One of the key drivers of increasing global electricity demand is urbanization. Although urbanization rates in industrial countries are generally above 75 percent, urbanization is still in a relatively early stage in developing countries. This is especially true in South Asia, Sub-Saharan Africa, and Southeast Asia, where electricity growth is rising rapidly and the share of people living in urban areas is less than 50 percent. India, the third largest electricity system in the world with a population projected to increase to 1.6 billion by 2040, is expected to reach only 46 percent urbanization by that same year.
Russian exports dominate the European energy market. The country is Europe’s single-largest supplier both for gas, of which it accounts for 40 percent of imports, and petroleum, at nearly 30 percent. And the controversial Nord Stream 2 pipeline, which continues to progress despite vehement objections on both sides of the Atlantic, threatens to further consolidate Russia’s grip.
But east of the Urals, there is a different story. Kazakhstan, a rising regional power in the midst of economic and political transformation, may prove to be the weak link in Russia’s energy empire.
With the changes in the United States Congress in 2019 and the intensifying presidential primary election campaign, we have seen, in stark contrast to Trump Administration views, considerable attention placed by the Democrats on climate change and the ambitious vision of the Green New Deal. In Europe, the European Union (EU) Parliament has approved more aggressive 2030 energy and climate targets, and most EU-28 countries submitted draft National Energy and Climate Plans at the end of 2018. In 2017, the United States and European Union combined accounted for about 25 percent of world energy-related CO2 emissions.
Rainer Seele, the chief executive officer of Austrian energy company OMV and corporate ally of Gazprom, recently called on Europe to defend itself from the proposed US sanctions aimed to stop Nord Stream 2. It is far from clear to which ‘Europe’ Seele is referring. In December 2018, the European Parliament voted 433 to 105 in favour of a resolution calling for the construction of Nord Stream 2 to be cancelled. Furthermore, in February 2019, twenty-four of the twenty-eight member states were prepared to vote to extend the 2009 EU Gas Directive formally to import pipelines such as Nord Stream 2, creating uncertainty in the current financing, business structure, and commercial logic of the project.
Addressing climate change has become a leading topic of bipartisan discussion within the 116th Congress, with a growing number of Republicans publicly emphasizing innovation and global technological leadership. Both are central factors in the overarching dialogue around vehicle electrification, which should resonate with policy makers from both sides of the aisle. An electrification strategy to help address climate change is particularly relevant given that the domestic transportation sector is now the leading source of greenhouse gas (GHG) emissions, surpassing the electric power industry, which has experienced falling carbon intensity due to market dynamics coupled with modest clean energy policies.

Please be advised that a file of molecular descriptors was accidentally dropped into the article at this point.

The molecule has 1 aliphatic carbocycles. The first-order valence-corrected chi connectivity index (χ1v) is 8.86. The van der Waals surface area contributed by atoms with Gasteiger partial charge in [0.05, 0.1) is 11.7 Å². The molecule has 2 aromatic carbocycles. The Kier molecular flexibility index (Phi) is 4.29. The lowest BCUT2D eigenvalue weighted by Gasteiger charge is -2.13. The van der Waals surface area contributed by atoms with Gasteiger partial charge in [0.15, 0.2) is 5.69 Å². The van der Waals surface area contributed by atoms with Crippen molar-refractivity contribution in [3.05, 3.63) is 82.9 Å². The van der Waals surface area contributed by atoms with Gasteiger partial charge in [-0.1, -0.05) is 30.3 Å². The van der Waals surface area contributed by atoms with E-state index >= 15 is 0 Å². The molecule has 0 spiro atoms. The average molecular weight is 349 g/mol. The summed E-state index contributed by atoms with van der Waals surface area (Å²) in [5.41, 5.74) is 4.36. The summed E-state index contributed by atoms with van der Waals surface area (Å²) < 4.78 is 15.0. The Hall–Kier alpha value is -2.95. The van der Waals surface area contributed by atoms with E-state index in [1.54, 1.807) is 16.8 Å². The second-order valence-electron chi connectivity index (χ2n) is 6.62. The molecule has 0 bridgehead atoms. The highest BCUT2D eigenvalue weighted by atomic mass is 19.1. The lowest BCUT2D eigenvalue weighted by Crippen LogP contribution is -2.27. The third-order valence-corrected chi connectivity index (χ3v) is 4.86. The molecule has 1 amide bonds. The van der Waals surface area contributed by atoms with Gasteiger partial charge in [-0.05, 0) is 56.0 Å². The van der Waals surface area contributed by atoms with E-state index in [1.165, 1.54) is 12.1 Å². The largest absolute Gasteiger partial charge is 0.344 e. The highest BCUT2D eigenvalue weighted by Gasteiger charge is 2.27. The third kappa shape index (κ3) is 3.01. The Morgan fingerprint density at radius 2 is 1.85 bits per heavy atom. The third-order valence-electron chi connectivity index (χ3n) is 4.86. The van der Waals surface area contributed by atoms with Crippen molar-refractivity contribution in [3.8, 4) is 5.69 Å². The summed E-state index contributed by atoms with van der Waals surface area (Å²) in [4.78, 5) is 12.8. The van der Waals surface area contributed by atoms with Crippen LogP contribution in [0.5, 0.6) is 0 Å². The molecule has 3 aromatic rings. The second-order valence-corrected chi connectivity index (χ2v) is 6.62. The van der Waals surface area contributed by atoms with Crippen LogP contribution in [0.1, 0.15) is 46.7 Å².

The recently released Atlantic Council Task Force on US Nuclear Energy Leadership report, entitled US Nuclear Leadership: Innovation and the Global Strategic Challenge, represents a year-long effort to examine the national security implications of nuclear power for the United States. The diverse mix of policy, regulatory, industry, utility, university, and environmental interests reflected in the Task Force contributed to a serious and wide-ranging consideration of four main issues: saving the existing nuclear fleet; innovation and the development of a new generation of advanced reactors; challenges in the global market and the US export position; and nuclear fuel cycle and security concerns. Investigation of these policy areas led the Task Force to make three overarching recommendations: 1) maintain and expand the current fleet; 2) create a regulatory environment conducive to technological innovation; and 3) encourage and facilitate exports.
Energy projects have always been a major part of China’s Belt and Road Initiative (BRI) infrastructure mega-plan for Eurasia. The enormity of that plan was on display at the BRI Forum last month, where an official report was released estimating that energy investments in BRI countries would add up to $27 trillion by 2050, with $7 trillion alone going to power grid construction, and over 200 million new jobs created in the process.
That report was published by the Global Energy Interconnection Development and Cooperation Organization, or GEIDCO, a young “international organization” set up by the State Grid Corporation of China (SGCC, or “State Grid”) in 2016, under the leadership of its former chief executive, to advance “Global Energy Interconnection” or GEI.
Throughout 2018, the Atlantic Council Global Energy Center convened a “Task Force on US Nuclear Energy Leadership,” comprised of civilian and military experts in foreign policy, defense, and nuclear energy, with Senators Mike Crapo (R-ID) and Sheldon Whitehouse (D-RI) as honorary co-chairs, to address the national security implications of the decline of the US nuclear power industry. Their insights, analysis, and recommendations provided the foundation for this report, US Nuclear Energy Leadership: Innovation and the Strategic Global Challenge.
Natural gas, which consists primarily of methane, accounts for nearly one quarter of global energy production. Although the shale gas boom significantly increased the supply of natural gas, natural gas cannot be transported to processing plants using existing infrastructure for petroleum. Consequently, remote sources of natural gas are in effect “stranded.” Methods to use this “stranded” natural gas productively would be highly beneficial and would reduce unproductive flaring.